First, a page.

Workers expect their defined contribution plans to play a greater role in their retirement income than annuities.
SALT LAKE CITY -- Utah's Republican Gov. Gary Herbert slammed the U.S. Supreme Court ruling upholding the Affordable Health Care Act on Thursday, saying while it "may be constitutional" it's still bad policy.
It's unclear how Utah will proceed under the guidelines established by the ruling. Herbert said his staff is conducting a thorough legal and policy review, but he would not comment on whether the state would expand its Medicaid coverage under the law.
"The Affordable Care Act imposes a one-size-fits-all plan on all states, effectively driving us to the lowest common denominator," Herbert said in a statement. "It results in burdensome regulation, higher costs, and a massive, budget-busting Medicaid expansion."
The Supreme Court ruled in a 5-4 decision Thursday that the health care law's individual mandate requiring people to purchase health insurance or pay a tax is constitutional. The high court also determined that the federal government cannot withhold states' Medicaid allotment if they don't increase their coverage levels for adults to 133 percent of the federal poverty threshold beginning in 2014. This was a key way the law sought to expand the number of people covered by insurance.
Herbert has criticized the individual mandate and the expansion of Medicaid that administration officials say would cost the state hundreds of millions of dollars. Utah implemented a health insurance exchange before the federal health care law was passed to help small businesses obtain insurance coverage for their employees. Herbert administration officials previously said Utah's exchange program would continue regardless of the ruling.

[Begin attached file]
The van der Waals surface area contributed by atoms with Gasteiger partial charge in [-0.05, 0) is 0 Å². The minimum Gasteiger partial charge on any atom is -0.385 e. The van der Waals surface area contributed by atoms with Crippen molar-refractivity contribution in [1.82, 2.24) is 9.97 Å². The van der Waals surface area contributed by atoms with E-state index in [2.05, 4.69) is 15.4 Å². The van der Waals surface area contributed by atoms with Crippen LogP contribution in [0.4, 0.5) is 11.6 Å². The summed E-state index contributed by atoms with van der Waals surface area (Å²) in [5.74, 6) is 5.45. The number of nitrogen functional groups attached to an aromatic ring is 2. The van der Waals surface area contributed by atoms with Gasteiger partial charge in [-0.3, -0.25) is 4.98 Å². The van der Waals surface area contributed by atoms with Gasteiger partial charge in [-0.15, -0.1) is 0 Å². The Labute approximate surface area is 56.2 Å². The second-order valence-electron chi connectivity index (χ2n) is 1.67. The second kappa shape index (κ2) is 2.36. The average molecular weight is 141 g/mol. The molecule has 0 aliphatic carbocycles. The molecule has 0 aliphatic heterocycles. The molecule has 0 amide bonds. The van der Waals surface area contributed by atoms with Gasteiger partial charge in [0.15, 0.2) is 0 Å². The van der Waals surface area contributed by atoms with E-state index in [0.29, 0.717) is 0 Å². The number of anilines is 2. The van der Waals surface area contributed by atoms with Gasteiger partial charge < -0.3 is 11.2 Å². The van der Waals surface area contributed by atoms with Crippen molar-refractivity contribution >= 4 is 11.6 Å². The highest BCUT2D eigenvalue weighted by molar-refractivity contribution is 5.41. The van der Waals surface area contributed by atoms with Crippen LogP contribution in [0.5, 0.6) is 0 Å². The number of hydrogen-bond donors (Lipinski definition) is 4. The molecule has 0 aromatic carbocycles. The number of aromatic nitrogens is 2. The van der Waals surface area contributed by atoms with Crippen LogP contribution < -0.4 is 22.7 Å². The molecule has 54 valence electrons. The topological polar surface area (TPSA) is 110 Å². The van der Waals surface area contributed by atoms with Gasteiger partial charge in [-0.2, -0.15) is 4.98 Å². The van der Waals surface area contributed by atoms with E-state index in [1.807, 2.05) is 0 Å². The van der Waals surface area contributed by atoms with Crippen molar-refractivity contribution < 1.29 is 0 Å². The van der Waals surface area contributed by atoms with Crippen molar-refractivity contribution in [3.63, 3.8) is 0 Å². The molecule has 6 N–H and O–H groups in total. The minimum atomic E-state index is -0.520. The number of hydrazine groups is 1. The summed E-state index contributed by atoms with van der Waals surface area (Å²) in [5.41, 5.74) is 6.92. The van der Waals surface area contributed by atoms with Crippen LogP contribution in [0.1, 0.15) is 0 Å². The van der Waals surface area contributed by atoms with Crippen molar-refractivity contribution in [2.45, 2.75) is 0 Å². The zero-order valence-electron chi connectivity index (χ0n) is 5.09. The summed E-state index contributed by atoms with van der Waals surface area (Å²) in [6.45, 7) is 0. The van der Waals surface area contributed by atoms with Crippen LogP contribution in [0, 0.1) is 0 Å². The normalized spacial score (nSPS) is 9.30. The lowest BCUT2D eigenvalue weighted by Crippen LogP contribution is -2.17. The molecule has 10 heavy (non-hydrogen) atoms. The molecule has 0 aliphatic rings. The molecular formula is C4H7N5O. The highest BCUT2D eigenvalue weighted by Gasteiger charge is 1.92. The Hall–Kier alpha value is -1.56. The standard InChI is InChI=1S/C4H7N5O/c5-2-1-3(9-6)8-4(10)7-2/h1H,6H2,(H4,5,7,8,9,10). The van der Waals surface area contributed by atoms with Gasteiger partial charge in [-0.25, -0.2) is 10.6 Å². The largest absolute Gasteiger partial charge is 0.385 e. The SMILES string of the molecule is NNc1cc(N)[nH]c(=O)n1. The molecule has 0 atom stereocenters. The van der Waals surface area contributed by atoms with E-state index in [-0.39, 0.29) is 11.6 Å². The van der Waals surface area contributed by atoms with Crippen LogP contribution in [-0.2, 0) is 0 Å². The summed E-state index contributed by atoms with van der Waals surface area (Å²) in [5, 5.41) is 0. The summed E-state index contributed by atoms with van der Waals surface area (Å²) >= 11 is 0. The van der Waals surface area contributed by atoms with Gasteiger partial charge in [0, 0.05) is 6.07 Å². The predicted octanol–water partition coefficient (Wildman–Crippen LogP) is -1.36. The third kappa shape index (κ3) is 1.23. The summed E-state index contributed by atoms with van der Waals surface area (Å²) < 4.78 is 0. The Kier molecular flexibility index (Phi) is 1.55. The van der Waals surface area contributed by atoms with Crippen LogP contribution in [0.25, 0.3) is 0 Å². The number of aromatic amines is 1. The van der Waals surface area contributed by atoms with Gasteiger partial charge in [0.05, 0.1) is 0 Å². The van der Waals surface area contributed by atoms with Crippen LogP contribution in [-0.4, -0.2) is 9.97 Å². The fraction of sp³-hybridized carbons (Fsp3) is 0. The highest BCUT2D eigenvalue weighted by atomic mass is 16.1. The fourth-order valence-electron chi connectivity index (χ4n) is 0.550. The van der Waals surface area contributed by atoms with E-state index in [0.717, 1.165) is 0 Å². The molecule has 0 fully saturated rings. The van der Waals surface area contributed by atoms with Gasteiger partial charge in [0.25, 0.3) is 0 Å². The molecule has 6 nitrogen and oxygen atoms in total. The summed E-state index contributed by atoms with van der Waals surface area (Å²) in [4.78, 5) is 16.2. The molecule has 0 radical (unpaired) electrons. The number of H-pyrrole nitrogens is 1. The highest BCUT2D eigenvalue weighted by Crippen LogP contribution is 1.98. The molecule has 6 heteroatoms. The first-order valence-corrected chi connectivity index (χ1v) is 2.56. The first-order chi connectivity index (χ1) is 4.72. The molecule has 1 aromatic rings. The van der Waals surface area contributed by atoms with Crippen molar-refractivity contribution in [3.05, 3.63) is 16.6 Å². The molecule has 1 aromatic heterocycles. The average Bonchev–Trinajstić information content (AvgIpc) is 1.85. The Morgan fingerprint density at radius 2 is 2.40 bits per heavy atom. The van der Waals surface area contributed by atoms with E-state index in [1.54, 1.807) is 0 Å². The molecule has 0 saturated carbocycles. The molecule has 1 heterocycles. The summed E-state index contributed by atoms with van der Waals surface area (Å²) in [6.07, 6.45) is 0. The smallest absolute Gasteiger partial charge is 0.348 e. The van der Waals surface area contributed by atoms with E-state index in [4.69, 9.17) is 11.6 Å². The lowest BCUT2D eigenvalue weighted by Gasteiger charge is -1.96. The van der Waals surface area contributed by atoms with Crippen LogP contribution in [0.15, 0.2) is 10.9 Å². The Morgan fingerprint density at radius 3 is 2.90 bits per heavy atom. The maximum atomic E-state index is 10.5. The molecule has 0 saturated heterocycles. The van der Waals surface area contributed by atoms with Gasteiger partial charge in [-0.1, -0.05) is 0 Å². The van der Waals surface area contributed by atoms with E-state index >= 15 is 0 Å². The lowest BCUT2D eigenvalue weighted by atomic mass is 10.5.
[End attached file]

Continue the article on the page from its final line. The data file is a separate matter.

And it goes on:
Elected officials across this largely Republican state said they were disappointed with the Supreme Court's ruling.
U.S. Sen. Orrin Hatch said the law was an unprecedented power grab. Sen. Mike Lee called the ruling a "temporary and hollow victory." Rep. Rob Bishop said the law was a massive tax that is wrong for the nation. All three Republican lawmakers want the law repealed. Herbert also called on Congress to repeal the law and urged voters to deny President Barack Obama a second term in November.
"The American people know that this law violates our deepest constitutional principles of limited government, despite the Supreme Court's ruling today," Hatch said.
Utah was one of 26 states that sued the federal government over the law. Census data shows nearly 14 percent of Utahns, or 386,000 residents, don't have insurance.
Under the national health care law, the federal government seeks to expand Medicaid by raising the eligibility income levels. The federal government will cover those additional costs for the first few years. But states will have to pay 5 percent of the increased costs starting in 2017, increasing a percentage point each year until it reaches 10 percent. Critics argue states cannot afford those additional costs at a time when property taxes and other revenue sources are down.
Under the Supreme Court ruling, states no longer face the threat of losing their entire Medicaid funding if they don't expand coverage.
"The federal government may not bully the states into expanding Medicaid by threatening to take away all federal Medicaid funding," Lee said of the ruling.
The Utah Hospital Association applauded the ruling, saying it allowed hospitals to move forward with clarity and provide care.
"Now, with more people having access to health insurance under the law, Utah hospitals will have the opportunity to focus on patients with the greatest need as others pursue primary care instead of waiting until they are in an emergency situation," said Rod Betit, president of the Utah Hospital Association, which represents more than 50 community hospitals.
Utah Democratic Party Chair Jim Dabakis praised the ruling, while having some fun at Hatch's expense.
"The Utah Democratic Party would like to thank Senator Orrin Hatch for championing of the nomination of Chief Justice John Roberts to the court," Dabakis said. "It was, after all, Justice Roberts who wrote the opinion."